Nursery group trains staff in using life-saving equipment

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A Welsh nursery chain has bought defibrillators to use in paediatric first aid training.

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Acorns Nurseries in Cardiff

Acorns Nurseries in Cardiff has purchased automated external defibrillators (AEDs) for all seven of its settings, making it the first nursery group in Wales to do so.

Inspired by a campaign by the charity Welsh Hearts – ‘Help us get a defibrillator into your school’, the nursery group applied to host the life-saving equipment. So far, the campaign has resulted in the placement of 427 defibrillators in community settings across Wales.

‘Having a defibrillator on-site gives each nursery, its children, staff and visitors the best chance of surviving a cardiac arrest,’ said Cherie Wilson, director of Acorns Nurseries.

Staff training is currently ongoing, and the skills gained will contribute towards nursery workers' existing experience in paediatric first aid.

From this month all newly qualified nursery practitioners with level two and three qualifications must hold an emergency paediatric first aid or full paediatric first aid certificate. This decision to introduce further specialised training puts the Acorns group at the forefront of early years first aid.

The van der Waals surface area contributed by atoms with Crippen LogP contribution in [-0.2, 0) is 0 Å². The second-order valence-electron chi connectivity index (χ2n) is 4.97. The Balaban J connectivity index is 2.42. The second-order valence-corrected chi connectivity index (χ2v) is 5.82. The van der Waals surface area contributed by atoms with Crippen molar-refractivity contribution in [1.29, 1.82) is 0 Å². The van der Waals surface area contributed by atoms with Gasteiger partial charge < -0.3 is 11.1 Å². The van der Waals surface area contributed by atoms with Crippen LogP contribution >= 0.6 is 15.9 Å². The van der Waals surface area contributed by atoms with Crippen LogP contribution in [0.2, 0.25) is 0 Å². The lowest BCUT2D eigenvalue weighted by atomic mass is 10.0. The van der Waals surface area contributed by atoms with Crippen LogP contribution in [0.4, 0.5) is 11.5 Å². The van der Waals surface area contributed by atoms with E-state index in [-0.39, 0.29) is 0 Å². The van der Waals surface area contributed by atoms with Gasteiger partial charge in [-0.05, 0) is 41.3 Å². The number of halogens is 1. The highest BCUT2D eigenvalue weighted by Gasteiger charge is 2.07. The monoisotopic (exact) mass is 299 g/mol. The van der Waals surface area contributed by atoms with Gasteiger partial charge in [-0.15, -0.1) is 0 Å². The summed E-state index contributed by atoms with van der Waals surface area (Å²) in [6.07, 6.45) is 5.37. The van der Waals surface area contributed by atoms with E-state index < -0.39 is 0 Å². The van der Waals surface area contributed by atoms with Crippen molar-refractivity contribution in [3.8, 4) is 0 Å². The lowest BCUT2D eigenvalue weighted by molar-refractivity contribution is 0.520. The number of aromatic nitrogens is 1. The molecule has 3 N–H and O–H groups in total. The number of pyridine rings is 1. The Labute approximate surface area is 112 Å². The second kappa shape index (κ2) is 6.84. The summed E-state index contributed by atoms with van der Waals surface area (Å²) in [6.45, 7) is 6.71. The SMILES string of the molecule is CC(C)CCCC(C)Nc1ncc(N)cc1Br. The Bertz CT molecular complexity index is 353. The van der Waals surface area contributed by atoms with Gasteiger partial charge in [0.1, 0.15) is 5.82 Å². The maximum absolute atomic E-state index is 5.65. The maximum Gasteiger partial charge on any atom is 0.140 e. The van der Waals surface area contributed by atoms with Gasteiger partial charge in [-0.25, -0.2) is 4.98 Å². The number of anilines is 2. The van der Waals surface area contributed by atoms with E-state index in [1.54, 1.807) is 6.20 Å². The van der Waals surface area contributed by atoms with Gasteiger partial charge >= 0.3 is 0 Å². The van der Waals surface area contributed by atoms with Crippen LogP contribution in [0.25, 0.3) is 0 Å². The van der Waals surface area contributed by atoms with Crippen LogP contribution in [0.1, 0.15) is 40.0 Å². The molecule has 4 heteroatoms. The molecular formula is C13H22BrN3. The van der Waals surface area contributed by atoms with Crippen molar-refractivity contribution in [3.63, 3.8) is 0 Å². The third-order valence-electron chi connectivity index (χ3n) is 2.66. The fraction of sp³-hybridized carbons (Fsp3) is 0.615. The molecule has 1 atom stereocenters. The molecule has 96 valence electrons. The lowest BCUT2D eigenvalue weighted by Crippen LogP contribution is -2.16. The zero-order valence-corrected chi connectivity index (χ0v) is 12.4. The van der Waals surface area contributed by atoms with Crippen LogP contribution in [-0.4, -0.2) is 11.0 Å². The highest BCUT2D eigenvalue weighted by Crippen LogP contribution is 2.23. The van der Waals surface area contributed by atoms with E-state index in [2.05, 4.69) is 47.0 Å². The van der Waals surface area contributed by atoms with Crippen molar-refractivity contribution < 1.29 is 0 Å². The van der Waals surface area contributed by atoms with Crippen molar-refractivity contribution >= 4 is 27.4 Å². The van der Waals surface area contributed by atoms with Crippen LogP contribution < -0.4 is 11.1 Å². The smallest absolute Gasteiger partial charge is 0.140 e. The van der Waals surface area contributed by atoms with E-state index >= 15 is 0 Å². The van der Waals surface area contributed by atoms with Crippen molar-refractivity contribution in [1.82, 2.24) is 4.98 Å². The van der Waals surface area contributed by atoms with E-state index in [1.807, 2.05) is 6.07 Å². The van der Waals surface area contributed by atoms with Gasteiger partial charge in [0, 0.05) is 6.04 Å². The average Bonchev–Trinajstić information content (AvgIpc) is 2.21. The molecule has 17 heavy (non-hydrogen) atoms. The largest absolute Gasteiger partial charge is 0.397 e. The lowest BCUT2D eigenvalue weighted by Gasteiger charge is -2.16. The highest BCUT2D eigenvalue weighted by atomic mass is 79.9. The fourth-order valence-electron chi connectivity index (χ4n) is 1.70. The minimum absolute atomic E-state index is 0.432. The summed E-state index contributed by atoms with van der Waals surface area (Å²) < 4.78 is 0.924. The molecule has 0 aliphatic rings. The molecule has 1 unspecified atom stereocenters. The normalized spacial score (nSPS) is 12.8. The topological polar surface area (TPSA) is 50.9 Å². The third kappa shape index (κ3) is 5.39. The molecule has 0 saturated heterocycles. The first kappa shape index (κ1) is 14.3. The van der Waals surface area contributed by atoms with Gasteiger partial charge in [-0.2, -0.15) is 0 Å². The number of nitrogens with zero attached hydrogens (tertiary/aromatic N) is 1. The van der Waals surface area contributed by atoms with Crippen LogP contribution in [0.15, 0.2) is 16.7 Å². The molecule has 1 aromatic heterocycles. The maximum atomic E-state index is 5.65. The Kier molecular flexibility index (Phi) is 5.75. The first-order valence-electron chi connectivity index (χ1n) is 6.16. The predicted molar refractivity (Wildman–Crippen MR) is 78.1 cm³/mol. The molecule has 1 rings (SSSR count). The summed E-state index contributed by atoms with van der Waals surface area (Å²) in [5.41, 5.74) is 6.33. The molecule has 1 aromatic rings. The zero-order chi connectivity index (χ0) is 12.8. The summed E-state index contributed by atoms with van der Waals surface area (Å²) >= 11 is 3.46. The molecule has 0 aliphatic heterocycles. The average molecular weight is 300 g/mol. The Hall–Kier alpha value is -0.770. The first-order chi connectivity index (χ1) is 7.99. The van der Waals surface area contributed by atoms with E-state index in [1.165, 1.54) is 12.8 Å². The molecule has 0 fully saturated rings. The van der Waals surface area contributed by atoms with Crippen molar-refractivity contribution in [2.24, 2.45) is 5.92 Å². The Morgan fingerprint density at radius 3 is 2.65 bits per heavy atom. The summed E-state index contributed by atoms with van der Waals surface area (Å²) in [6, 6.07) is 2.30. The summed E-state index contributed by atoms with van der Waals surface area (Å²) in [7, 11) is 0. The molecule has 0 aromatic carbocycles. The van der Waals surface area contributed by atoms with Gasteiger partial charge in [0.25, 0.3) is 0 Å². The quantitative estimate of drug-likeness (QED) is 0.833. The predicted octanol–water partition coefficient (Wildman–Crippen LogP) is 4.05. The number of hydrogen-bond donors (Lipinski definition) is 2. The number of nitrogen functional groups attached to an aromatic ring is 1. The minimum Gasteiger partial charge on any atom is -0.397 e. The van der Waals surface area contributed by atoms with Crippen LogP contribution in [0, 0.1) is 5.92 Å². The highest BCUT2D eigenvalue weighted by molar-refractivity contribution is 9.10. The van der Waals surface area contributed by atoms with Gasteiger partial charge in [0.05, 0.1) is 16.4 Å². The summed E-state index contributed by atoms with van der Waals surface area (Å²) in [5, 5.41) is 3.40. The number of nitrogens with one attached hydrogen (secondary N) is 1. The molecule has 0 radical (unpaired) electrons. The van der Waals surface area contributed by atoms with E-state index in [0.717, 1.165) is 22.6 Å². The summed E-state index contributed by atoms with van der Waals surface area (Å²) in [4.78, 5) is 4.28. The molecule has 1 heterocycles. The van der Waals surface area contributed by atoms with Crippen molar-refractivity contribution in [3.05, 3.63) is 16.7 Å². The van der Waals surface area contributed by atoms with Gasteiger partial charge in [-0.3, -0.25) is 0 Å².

Older children in the local community were also taught how to use the AEDs as part of the group’s summer holiday childcare programme, Action Pak.

Ms Wilson added, ‘We hope that not only our nurseries but the wider community will benefit from these AEDs and this will encourage more nurseries and schools to have a defibrillator on the premises.’

Many people still associate heart problems with older people. However, according to Welsh Hearts, every week in the UK, 12 young people die suddenly from an undiagnosed heart condition. 

The most common cause of cardiac arrest is a life-threatening abnormal heart rhythm called ventricular fibrillation (VF).

The automated devices provide the best immediate chance of survival following cardiac arrest if combined with cardiopulmonary resuscitation (CPR). Without a defibrillator chances of survival are just 6 per cent, however defibrillation within five minutes of collapse greatly increases this figure to around 75 per cent.

When used appropriately, AEDs can analyse a patient’s heart rhythm and either administer a shock or provide instruction for continuing CPR.

AEDs are designed to be used by untrained individuals however, familiarity, confidence and appropriate training may make all the difference in emergency situations.

Often positioned at the heart of local communities, schools and nurseries are well-placed to provide emergency resources such as AEDs.

There is no national system in place as yet to ensure AEDs are present in schools and nurseries, so it is the work of charities to let the public know the benefits of having AEDs.

Public access defibrillation (PAD) schemes have been set up in an effort to increase access to these potentially life-saving devices as well as raise awareness in the community.

  • For more information about obtaining a defibrillator for your school or nursery anywhere in the UK and free CPR training visit www.welshhearts.org/everysecond
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